Having the opportunity to learn from the best and brightest minds in business is one of the top motivators for many applicants considering an MBA degree at an elite business school. The professors and lecturers you’ll encounter have worked in the trenches, and bring an incredible wealth of real-world experiences into the classroom setting.
In our new limited series of professor interviews on the SBC blog, readers will get to know a bit more about these brilliant academics, what fields most excite them, the trends they foresee, what they enjoy most about teaching at their respective universities, and how it all comes together with their students.
Today, let’s meet William Mayew, Associate Professor of Accounting at Duke University’s Fuqua School of Business.
Education: BS Accounting (UNC-Wilmington), MS Accounting (UNC-Wilmington), Ph.D (University Of Texas)
Courses taught: Detecting Earnings Management, Financial Accounting
‘Vocal Fry’ Could Limit Success of Young Female Professionals, Holding Society to Account, and A Manager’s Word Choice May Help Predict Bankruptcy are just a few of the fascinating articles online where you can learn more about Mayew’s research.
What do you like about the school you are teaching at?
Diversity in student experiences. Fuqua is known for embracing diversity among students, and in the classroom this leads to very rich discussions. I am amazed at some of the questions I get, and they help me think in different ways.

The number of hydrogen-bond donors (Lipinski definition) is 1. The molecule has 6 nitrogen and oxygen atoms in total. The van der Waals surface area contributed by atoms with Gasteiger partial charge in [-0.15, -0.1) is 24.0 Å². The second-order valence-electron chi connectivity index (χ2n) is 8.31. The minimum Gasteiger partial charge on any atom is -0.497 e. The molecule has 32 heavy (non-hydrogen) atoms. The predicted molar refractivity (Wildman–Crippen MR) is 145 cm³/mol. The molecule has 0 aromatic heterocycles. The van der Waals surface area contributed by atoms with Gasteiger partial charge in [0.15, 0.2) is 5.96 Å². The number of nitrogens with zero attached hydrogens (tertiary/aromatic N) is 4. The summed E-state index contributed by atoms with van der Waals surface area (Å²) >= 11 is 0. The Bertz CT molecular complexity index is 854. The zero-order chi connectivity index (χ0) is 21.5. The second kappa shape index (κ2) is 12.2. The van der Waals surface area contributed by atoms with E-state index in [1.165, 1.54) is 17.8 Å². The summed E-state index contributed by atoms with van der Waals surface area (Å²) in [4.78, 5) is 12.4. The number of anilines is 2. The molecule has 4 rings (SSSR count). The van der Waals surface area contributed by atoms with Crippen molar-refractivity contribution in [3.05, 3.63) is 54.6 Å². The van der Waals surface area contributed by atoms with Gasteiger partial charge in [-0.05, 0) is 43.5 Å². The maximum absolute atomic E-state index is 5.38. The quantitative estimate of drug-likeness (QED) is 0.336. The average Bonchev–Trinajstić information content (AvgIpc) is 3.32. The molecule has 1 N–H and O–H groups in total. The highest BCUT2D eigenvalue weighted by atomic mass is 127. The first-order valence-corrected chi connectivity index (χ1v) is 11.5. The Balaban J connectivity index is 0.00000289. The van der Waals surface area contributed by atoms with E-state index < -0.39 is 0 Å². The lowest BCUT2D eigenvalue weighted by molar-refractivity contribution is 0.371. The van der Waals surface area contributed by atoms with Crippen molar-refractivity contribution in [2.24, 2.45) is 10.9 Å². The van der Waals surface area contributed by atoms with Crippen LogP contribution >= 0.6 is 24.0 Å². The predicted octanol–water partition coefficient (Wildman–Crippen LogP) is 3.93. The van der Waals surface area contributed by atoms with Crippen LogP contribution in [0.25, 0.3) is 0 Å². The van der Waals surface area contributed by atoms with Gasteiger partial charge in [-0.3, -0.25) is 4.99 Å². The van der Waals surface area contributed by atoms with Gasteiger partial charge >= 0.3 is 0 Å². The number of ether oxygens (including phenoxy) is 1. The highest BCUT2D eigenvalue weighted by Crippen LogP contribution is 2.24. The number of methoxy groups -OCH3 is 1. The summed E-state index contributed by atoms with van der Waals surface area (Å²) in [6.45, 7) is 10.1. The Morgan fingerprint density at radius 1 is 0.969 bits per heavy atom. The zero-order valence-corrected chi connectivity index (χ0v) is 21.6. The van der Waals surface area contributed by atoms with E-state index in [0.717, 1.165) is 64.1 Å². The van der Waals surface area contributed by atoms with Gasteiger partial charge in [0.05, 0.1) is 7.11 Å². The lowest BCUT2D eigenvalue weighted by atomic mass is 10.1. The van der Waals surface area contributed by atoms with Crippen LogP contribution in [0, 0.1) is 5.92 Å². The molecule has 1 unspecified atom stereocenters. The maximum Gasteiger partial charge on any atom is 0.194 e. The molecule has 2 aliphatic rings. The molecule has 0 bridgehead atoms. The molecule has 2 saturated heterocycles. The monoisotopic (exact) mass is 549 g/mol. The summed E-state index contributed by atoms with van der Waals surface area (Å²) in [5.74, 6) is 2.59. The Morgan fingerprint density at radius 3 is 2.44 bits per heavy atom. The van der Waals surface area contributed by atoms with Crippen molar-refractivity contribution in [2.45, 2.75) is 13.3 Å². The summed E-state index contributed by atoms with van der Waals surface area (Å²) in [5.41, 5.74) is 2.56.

What’s changed since you entered the field?
Financial numbers are now accompanied by publicly broadcasted conference calls, which provides investors with additional information about how to interpret earnings numbers.
It also provides researchers like myself rich data to study the signals investors might respond to, including the earnings numbers, what words managers use, how managers sound when they talk, and how the market responds to financial analysts who ask probing questions during conference calls.
What can you do in the classroom to best prepare students for the real world?
I try to keep my content cutting edge by bringing in academic research and using examples from the popular press. When students can go right from my class to an interview and talk rigorously about current business events, I’ve done my job.
What are you most excited about that’s happening in your field?
Big data means there are more signals that one could analyze to understand how the market digests earnings numbers. There are live blogs, robo-media articles, tweets from companies, etc. that are expanding the information set available to investors. How these information sources combine to move stock prices is an enduring issue.
What role, if any, does ethics play in your curriculum, and how has that evolved over time?
Ethics is important in a class that is essentially about detecting when earnings numbers might not be of high quality. Ethics are the best deterrent for earnings manipulation. Teaching students that earnings management is not just a game that everyone is expected to play, but rather can lead to bad outcomes in the long run is an important part of my course.
How can business leaders make better decisions?
Invest in generating a culture where employees are comfortable sharing their ideas. Information flow inside of companies starts with people who have information being willing to share it. A culture where people feel free to share their ideas generates information flow that will in turn foster good decision-making.
What’s the impact you want to leave on your students? On the world?
I want my students to leave my class equipped in their careers to ask the correct questions. They will not always know the answer, but if they know how to think about issues and communicate correctly, the will be positioned for long run success.
Thank you Professor Mayew for sharing your time and insights with our readers!